Document Details Why Massage is an "Integral Component" in the Affordable Care Act's Essential Health Benefits
Some leaders in the massage field are taking steps to try and ensure that massage becomes a greater part of the U.S. health care system, as the implementation date of the Affordable Care Act (ACA) comes closer. A section of the ACA, which goes into effect in 2014, prohibits insurance companies from discriminating against health care providers—including those licensed as complementary health care providers—relative to their coverage and participation in health plans.
A group of Washington state massage therapists has written a document titled "Evidence-Informed Massage Therapy is an Integral Component in the Affordable Care Act's Essential Health Benefits."
The document summarizes "the high-quality evidence for [massage therapy's] effectiveness in treating medical conditions and populations" pertaining to the three (out of 10) Essential Health Benefits described in the ACA.
The authors are Marissa Brooks, L.M.P., Michael Hamm, L.M.P., Benjamin Erkan, Diana L. Thompson, L.M.P., and Kenneth Pfaff, H.F.W.L., H.P.C.U.H.G.S.
"The Affordable Care Act (ACA) supports the integration of MT into state-regulated insurance plans, both in its definitions of health care practitioners, and in its definition of Essential Health Benefits (EHBs)," the authors wrote, adding that two sections in the ACA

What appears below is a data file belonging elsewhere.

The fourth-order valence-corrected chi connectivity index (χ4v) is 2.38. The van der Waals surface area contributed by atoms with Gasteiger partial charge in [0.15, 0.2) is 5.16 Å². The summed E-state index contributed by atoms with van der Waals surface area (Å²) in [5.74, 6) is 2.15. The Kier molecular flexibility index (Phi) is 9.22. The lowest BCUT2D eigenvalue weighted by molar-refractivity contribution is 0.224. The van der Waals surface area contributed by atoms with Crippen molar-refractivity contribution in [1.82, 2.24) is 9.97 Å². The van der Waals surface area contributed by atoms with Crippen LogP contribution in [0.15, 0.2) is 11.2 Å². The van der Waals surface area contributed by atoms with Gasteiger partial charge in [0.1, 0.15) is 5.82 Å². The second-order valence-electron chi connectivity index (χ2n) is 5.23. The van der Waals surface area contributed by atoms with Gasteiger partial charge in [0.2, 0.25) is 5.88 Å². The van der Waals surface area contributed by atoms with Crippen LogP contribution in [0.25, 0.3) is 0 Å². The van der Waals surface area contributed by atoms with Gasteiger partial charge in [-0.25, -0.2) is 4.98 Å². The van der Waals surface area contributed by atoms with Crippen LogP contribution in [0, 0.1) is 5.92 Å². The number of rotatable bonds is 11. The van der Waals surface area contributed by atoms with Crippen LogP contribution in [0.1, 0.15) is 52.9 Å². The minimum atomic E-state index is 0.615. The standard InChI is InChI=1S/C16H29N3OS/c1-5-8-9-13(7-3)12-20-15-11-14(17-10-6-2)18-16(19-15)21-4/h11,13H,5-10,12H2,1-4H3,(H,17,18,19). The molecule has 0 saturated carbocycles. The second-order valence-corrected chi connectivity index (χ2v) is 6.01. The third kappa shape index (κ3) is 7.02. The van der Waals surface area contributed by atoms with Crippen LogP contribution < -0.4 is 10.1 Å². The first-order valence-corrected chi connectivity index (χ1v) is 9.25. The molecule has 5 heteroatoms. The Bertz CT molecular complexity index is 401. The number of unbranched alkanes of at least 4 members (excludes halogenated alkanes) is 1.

provide for massage therapists to provide care: "Section 2706: Non-discrimination with respect to licensed or certified providers acting within their scope [and] Section 3502: Establishing community health teams that include CAM practitioners ... "
The authors also noted that of the 10 EHBs specified in the ACA, massage therapy "has shown substantial benefit in three primary categories: 5. Mental health and substance use disorder services, including behavioral health treatment"; 7. Rehabilitative and habilitative services and devices"; and 9. Preventive and wellness services and chronic disease management."
The documents reviewers include Ruth Werner, the current president of the Massage Therapy Foundation (MTF). Thompson is MTF past president. Tracy Walton, L.M.T., and Albert Moraska, Ph.D., reviewed the document as well. The document was funded by the American Massage Therapy Association's Washington chapter.